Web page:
I love what’s happening in the design world right now because the internet allows marginalized fringe voices a front and center seat. If you have an idea that interests you—any idea—you can google it and find it. If you search “styrofoam furniture,” for instance, you’ll find a brilliant designer named Max Lamb. That’s the real conversation. The internet has created the context. Information is everywhere now because it’s accessible. The role of the curator becomes so important, perhaps now more than ever, because none of us can keep up with content being added at such a fast pace. We need educated, well-versed curators to make sense of it all.
Information is everywhere now. We need educated, well-versed curators to make sense of it.

What is your strategy for weaving design history into your work?

When curating, I often explore the inherited frameworks of making, theorizing, and exhibiting art and wonder if the traditional modes still apply to contemporary practice. I also think about the current commodification of the art industry and the distribution of images in the digital age. Drawing from my formation as a maker and a graduate of Antioch College, I think my curatorial work reflects on the spaces of contemporary art—the gallery, the institution, the biennial, the art fair—and ultimately positions the discipline of curating in the context of a larger cultural sphere shaped by the political, social, and economic conditions of its time, while demanding new attitudes and new thinking.
I often explore the inherited frameworks of making, theorizing, and exhibiting art and wonder if the traditional modes still apply. My work demand[s] new attitudes and new thinking.
Museums are a lifelong learning space. MOCAD, in particular, is a gathering space where people can share ideas and experiences; It’s an innovative space where visitors learn about social and historical contexts of our current landscape and understand the life and practice of living artists. We host an expanded selection of education programs, in particular the launch of our teen program, which is designed to foster a new, interactive audience. We work very hard to keep the raw space for art and discussion at the forefront of our planning. For instance, we exist within a repurposed Albert Kahn building. We stand as a pillar of history and a pillar of the future.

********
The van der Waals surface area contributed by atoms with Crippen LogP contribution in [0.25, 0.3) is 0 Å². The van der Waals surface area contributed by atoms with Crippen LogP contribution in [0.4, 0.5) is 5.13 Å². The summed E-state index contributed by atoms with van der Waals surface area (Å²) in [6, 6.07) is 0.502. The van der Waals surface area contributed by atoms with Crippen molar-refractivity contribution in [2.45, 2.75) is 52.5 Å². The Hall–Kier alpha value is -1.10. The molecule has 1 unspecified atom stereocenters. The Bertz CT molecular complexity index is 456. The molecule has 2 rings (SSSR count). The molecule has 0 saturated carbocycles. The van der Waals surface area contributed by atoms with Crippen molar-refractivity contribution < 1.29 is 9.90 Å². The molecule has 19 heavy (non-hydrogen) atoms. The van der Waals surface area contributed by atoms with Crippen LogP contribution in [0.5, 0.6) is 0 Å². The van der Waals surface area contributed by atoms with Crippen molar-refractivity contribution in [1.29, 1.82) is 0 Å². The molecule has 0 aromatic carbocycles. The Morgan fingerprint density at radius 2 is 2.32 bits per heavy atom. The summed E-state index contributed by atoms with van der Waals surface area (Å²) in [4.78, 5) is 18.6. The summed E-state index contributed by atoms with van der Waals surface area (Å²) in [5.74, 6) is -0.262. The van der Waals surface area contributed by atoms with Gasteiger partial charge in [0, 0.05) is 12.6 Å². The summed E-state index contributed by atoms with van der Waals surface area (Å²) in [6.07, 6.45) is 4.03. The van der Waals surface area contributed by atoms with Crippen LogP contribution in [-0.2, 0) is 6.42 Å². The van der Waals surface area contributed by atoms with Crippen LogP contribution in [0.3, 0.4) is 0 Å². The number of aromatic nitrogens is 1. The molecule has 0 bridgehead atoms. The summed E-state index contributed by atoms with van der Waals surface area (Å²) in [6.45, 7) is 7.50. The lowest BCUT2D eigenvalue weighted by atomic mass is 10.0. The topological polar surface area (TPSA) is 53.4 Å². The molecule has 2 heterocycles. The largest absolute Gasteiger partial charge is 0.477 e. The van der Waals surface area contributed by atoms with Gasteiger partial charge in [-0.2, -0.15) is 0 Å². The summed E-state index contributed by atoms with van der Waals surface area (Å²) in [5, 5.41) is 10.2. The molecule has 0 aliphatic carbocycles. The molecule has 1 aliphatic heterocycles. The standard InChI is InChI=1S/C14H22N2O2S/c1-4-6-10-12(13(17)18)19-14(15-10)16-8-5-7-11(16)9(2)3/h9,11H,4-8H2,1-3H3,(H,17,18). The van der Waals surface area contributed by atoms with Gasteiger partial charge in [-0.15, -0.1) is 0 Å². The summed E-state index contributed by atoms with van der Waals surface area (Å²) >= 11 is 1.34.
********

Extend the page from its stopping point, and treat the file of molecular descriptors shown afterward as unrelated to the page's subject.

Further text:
Samara Golden, The Meat Grinder’s Iron Clothes. Samara Golden’s site-specific installation for the 2017 Biennial, handmade sculptures of furniture and other everyday objects create a series of environments seemingly in conflict with each other.

Bonus q: Name a designer from the past that people may not know about (but should look up right now).

I’m going to say Mies Van Der Rohe. I currently live in one of his Detroit townhouses. Detroit has the highest saturation of Mies designed building more so than anywhere on the planet. Here in Detroit, we’re fortunate to have a city with great design. Growing up, most Detroiters are surrounded by Eero Saarinen, Mies, Albert Kahn, Charles and Ray Eames, and Yamasaki. Because of the generous landscape that rich in architecture and design, we enter the world with an enhanced, cutting-edge sensibility. You can design an amazing life in Detroit. (One a side note, if I’m to mention someone lesser known, I’d also say Anni Albers for her textile work!)

You can design an amazing life in Detroit.

From Alexander Tochilovsky: In the time you’ve spent working in museums, what’s the most significant change you’ve seen in how people interact with museums today? Is that change more due to the audience or the museums adjusting?

In my opinion, the great twenty-first century museum isn’t about collecting. It’s about public programming and engagement.

Next week Elysia asks Steven Heller: The growth of design schools and certificate programs seems unstoppable. Designers born after 1990 have a totally different view of visual culture, aesthetic products, creative vision, speed of communication, thought processes, and relationship to the world from that of their predecessors. Communication aesthetics are in an ever-temporary state; design has become a dynamic and unstable ever-changing area. All these developments pose new questions to the status of the designer, the curator, and the industry. What do you see as the future for the person who wants to be a “designer?” Are designers artists and artists designers?



Posted in: Chain Letters, History